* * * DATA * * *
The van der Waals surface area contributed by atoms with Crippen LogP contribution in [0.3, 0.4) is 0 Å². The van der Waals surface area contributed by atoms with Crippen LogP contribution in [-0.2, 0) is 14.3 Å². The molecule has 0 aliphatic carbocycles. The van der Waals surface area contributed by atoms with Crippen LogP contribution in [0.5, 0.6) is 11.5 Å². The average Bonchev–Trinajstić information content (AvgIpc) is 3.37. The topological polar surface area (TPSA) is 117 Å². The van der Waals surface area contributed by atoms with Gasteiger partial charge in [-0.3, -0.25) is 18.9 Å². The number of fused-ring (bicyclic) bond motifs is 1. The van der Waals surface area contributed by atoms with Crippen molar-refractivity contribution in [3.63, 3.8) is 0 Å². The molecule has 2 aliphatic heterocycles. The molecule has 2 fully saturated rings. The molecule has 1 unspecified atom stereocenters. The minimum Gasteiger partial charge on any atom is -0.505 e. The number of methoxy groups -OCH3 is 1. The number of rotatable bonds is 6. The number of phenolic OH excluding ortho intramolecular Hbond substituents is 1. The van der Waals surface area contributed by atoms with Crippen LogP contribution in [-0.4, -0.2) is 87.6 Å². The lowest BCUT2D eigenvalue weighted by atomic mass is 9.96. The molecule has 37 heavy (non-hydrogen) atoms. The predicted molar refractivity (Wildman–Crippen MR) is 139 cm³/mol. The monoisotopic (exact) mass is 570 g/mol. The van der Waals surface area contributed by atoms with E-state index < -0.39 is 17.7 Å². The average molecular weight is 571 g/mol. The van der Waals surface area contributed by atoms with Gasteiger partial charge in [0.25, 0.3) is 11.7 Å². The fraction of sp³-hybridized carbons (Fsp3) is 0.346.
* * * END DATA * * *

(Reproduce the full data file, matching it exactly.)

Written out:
The van der Waals surface area contributed by atoms with Crippen LogP contribution in [0.3, 0.4) is 0 Å². The van der Waals surface area contributed by atoms with Crippen LogP contribution in [-0.2, 0) is 14.3 Å². The molecule has 0 aliphatic carbocycles. The van der Waals surface area contributed by atoms with Crippen LogP contribution in [0.5, 0.6) is 11.5 Å². The average Bonchev–Trinajstić information content (AvgIpc) is 3.37. The topological polar surface area (TPSA) is 117 Å². The van der Waals surface area contributed by atoms with Gasteiger partial charge in [-0.3, -0.25) is 18.9 Å². The number of fused-ring (bicyclic) bond motifs is 1. The van der Waals surface area contributed by atoms with Crippen molar-refractivity contribution in [3.63, 3.8) is 0 Å². The molecule has 2 aliphatic heterocycles. The molecule has 2 fully saturated rings. The molecule has 1 unspecified atom stereocenters. The minimum Gasteiger partial charge on any atom is -0.505 e. The number of methoxy groups -OCH3 is 1. The number of rotatable bonds is 6. The number of phenolic OH excluding ortho intramolecular Hbond substituents is 1. The van der Waals surface area contributed by atoms with Crippen LogP contribution in [-0.4, -0.2) is 87.6 Å². The lowest BCUT2D eigenvalue weighted by atomic mass is 9.96. The molecule has 37 heavy (non-hydrogen) atoms. The predicted molar refractivity (Wildman–Crippen MR) is 139 cm³/mol. The monoisotopic (exact) mass is 570 g/mol. The van der Waals surface area contributed by atoms with E-state index < -0.39 is 17.7 Å². The average molecular weight is 571 g/mol. The van der Waals surface area contributed by atoms with Gasteiger partial charge in [0.25, 0.3) is 11.7 Å². The fraction of sp³-hybridized carbons (Fsp3) is 0.346.